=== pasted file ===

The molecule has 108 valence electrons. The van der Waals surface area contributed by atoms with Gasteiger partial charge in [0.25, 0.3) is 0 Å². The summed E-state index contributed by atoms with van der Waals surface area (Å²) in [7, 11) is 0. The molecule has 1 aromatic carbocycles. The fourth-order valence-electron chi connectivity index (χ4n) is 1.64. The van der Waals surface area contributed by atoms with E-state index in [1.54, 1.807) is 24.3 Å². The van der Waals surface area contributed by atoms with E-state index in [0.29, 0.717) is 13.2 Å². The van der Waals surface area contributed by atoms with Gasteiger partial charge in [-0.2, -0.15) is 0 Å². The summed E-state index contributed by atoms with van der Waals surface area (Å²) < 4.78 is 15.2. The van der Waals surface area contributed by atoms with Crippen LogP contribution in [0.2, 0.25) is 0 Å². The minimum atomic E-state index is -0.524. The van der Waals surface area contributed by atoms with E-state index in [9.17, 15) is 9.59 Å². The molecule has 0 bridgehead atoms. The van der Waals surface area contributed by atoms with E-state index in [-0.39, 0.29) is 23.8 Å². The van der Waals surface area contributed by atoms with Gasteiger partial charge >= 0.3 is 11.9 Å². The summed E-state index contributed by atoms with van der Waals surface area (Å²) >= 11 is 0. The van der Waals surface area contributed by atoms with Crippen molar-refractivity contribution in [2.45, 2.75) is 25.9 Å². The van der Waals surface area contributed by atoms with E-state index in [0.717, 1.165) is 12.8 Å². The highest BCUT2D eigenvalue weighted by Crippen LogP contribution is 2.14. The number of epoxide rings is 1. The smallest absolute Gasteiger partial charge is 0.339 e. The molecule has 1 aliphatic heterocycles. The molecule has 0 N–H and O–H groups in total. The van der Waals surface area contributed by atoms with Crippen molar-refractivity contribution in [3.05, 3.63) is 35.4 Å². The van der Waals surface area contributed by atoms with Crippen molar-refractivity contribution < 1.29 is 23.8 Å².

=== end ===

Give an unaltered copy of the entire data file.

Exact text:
The molecule has 108 valence electrons. The van der Waals surface area contributed by atoms with Gasteiger partial charge in [0.25, 0.3) is 0 Å². The summed E-state index contributed by atoms with van der Waals surface area (Å²) in [7, 11) is 0. The molecule has 1 aromatic carbocycles. The fourth-order valence-electron chi connectivity index (χ4n) is 1.64. The van der Waals surface area contributed by atoms with E-state index in [1.54, 1.807) is 24.3 Å². The van der Waals surface area contributed by atoms with E-state index in [0.29, 0.717) is 13.2 Å². The van der Waals surface area contributed by atoms with Gasteiger partial charge in [-0.2, -0.15) is 0 Å². The summed E-state index contributed by atoms with van der Waals surface area (Å²) < 4.78 is 15.2. The van der Waals surface area contributed by atoms with Crippen LogP contribution in [0.2, 0.25) is 0 Å². The minimum atomic E-state index is -0.524. The van der Waals surface area contributed by atoms with E-state index in [9.17, 15) is 9.59 Å². The molecule has 0 bridgehead atoms. The van der Waals surface area contributed by atoms with E-state index in [-0.39, 0.29) is 23.8 Å². The van der Waals surface area contributed by atoms with Gasteiger partial charge >= 0.3 is 11.9 Å². The summed E-state index contributed by atoms with van der Waals surface area (Å²) >= 11 is 0. The van der Waals surface area contributed by atoms with Crippen molar-refractivity contribution in [2.45, 2.75) is 25.9 Å². The van der Waals surface area contributed by atoms with E-state index in [0.717, 1.165) is 12.8 Å². The highest BCUT2D eigenvalue weighted by Crippen LogP contribution is 2.14. The number of epoxide rings is 1. The smallest absolute Gasteiger partial charge is 0.339 e. The molecule has 1 aliphatic heterocycles. The molecule has 0 N–H and O–H groups in total. The van der Waals surface area contributed by atoms with Crippen molar-refractivity contribution in [3.05, 3.63) is 35.4 Å². The van der Waals surface area contributed by atoms with Crippen molar-refractivity contribution < 1.29 is 23.8 Å².